A BUS driver is vying to become the first man in Edinburgh to complete ten marathons in ten days in the UK’s ultimate endurance event.
Chris Renton will swap his regular bus routes around the Capital to do the gruelling Brathay Ten in Ten challenge around Lake Windemere in Cumbria.
Each year, only 15 runners are selected from within the UK to take part in the race for the Brathay Trust, a charity which helps young and vulnerable children who have had a difficult upbringing.
Mr Renton, 49, said it was a cause close to his heart after he suffered abuse as a teenager.
He said: “It’s a charity that helps young people who have had a really bad start to life, coming from broken homes or those affected by abuse. I can relate to that in some respects as when I was 14 or 15 in the 1970s I was abused, although not by family.
“Back in those days you didn’t get the support that you have now. I’m trying to raise money for this charity to give back something I never got, support and knowing that there’s help there.”
Super-fit Mr Renton has embarked on a tough training scheme to prepare him for the astonishing feat – which he hopes to finish on his 50th birthday in May.
He only took up running five years ago but is confident he will complete the challenge known to be one of the toughest road races in the UK.
He has twice taken part in the last day of the event, where about 1000 runners join the last marathon, and wanted to see if he could become one of the “lucky few” to complete the whole event.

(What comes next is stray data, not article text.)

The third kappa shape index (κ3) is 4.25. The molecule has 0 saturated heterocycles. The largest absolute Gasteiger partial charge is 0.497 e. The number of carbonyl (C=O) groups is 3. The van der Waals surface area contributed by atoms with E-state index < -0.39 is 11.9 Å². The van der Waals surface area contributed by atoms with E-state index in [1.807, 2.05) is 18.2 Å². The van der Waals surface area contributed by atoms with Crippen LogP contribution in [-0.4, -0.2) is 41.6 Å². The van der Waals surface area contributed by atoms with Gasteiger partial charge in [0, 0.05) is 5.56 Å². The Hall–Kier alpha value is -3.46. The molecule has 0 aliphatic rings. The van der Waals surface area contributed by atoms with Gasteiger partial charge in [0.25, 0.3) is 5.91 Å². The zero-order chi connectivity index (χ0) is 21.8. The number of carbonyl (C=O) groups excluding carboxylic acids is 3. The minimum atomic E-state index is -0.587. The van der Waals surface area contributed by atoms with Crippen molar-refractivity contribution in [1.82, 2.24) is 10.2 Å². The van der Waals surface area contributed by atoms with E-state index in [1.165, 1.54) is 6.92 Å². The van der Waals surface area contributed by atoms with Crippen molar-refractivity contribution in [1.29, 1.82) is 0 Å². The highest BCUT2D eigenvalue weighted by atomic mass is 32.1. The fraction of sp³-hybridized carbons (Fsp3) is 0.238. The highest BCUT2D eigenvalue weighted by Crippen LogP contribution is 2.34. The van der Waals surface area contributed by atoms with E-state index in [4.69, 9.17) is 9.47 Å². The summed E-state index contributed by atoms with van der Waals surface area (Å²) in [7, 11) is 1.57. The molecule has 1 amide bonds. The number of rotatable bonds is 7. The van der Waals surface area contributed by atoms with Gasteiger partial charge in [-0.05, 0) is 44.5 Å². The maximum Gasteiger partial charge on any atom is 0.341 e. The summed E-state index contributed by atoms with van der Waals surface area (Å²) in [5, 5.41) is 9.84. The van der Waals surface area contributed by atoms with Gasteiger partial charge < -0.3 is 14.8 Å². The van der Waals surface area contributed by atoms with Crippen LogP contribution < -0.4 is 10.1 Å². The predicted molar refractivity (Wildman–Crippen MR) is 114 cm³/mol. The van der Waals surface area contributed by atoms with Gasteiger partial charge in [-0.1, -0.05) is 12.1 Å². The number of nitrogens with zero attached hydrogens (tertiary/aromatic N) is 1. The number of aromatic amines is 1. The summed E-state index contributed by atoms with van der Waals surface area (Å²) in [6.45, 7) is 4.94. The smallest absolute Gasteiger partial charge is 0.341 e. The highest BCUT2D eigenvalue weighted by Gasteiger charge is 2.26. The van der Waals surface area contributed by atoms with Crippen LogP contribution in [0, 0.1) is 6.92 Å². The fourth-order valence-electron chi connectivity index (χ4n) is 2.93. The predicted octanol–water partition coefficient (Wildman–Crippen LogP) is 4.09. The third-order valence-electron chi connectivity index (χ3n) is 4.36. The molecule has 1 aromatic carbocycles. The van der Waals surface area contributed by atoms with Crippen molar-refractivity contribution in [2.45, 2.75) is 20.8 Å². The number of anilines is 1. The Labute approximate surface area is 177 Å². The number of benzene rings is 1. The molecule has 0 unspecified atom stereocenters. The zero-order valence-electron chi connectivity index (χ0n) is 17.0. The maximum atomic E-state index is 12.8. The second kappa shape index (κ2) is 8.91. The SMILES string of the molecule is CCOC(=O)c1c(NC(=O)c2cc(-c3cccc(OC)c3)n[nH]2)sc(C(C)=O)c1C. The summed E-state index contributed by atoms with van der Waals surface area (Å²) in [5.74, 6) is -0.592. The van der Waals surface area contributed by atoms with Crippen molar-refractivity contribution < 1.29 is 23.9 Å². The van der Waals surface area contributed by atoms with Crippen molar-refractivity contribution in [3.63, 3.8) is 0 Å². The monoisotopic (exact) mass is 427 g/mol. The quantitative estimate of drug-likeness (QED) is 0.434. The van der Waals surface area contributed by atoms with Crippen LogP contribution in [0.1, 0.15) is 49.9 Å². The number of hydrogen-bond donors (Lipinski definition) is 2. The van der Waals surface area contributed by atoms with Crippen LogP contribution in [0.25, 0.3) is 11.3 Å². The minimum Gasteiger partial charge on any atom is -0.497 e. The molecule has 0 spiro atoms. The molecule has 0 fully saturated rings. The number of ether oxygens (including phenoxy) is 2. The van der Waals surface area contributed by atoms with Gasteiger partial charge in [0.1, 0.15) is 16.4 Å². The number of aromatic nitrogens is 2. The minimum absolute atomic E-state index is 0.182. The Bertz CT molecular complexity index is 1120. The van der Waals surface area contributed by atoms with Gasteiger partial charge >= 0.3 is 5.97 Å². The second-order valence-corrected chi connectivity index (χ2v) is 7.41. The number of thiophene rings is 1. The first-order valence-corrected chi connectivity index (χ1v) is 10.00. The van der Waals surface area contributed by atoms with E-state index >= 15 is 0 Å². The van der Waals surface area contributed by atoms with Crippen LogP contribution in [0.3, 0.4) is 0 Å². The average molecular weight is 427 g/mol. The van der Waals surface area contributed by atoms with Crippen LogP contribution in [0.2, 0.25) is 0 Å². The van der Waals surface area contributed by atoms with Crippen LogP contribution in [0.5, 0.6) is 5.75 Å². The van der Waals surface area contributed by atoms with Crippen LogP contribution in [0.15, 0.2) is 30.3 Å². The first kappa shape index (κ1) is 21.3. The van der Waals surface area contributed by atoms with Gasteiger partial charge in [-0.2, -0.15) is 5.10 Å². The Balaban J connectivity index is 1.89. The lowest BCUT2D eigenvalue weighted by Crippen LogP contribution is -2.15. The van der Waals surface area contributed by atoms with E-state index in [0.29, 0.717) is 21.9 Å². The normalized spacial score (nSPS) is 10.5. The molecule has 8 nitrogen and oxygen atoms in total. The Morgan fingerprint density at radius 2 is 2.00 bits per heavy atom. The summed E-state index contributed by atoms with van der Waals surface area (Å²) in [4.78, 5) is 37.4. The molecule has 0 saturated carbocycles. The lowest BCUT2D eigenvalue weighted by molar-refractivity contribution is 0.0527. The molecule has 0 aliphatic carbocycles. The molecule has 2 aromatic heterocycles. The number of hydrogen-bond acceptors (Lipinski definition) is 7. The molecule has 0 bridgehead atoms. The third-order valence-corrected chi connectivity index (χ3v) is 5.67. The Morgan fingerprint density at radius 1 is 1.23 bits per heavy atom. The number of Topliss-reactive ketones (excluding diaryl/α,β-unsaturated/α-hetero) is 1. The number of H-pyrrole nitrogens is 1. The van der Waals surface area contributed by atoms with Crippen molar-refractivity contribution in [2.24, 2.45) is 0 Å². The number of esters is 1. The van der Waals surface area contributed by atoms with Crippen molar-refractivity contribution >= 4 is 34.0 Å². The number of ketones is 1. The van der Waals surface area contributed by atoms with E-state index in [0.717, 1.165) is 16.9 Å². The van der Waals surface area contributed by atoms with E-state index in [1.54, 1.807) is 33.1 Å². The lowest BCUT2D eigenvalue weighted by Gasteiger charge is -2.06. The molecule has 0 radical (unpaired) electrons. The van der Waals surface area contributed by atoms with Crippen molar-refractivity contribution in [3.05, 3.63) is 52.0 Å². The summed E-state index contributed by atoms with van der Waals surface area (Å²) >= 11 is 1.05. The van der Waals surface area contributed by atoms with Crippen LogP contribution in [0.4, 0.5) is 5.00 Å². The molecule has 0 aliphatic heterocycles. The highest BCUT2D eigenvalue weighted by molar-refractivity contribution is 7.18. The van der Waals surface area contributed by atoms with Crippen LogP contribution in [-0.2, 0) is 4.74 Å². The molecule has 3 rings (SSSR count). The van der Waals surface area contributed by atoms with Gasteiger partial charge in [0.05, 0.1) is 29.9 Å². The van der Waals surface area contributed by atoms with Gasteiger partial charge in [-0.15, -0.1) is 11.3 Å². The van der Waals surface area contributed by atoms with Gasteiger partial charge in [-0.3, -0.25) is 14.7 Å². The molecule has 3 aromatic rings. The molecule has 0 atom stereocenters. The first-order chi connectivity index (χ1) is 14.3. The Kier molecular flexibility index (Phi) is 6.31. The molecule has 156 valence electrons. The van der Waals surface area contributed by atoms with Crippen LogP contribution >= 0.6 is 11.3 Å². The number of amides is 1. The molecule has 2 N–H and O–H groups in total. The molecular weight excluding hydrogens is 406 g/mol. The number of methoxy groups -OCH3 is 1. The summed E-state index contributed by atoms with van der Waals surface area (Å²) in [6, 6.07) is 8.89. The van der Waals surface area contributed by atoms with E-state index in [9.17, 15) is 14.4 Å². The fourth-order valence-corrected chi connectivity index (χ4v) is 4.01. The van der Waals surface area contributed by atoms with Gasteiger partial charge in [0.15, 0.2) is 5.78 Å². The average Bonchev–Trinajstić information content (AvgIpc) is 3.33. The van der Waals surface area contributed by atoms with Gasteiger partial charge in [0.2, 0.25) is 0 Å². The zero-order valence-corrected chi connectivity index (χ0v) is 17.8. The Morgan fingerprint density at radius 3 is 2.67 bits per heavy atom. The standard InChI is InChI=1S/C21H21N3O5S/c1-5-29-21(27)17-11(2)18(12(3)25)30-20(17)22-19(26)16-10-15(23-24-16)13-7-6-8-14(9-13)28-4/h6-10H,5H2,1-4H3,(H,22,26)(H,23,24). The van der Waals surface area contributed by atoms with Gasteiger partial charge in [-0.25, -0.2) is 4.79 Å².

Runners will meet in Cumbria in the New Year to learn about nutrition, hydration and massaging to prepare the body for the epic stress it will be placed under.
He said: “When you finish every marathon you are basically having to prepare for the next day. It’s going to be tough.
“They say the hardest part is getting to the starting line the next day. They call the final day a lap of honour but it is some lap.”
He hopes to raise £6000 and is already nearly half way there after Lindsay’s estate agents sponsored a race he has organised as a warm up in Melrose.
Sponsor him at www.justgiving.com/Chris-Renton1
The long and the short of it
THE average marathon runner can expect to burn roughly 4000 calories during the 26-mile race. But that’s not all they stand to lose . . .
Running has a unique impact on your body, with each step putting the equivalent of two or even three times your body weight on each foot.
Bizarrely, this can mean that marathon runners end a race up to 2cm shorter than they were at the beginning – meaning Chris may have more people to look up to after his epic ten-day adventure.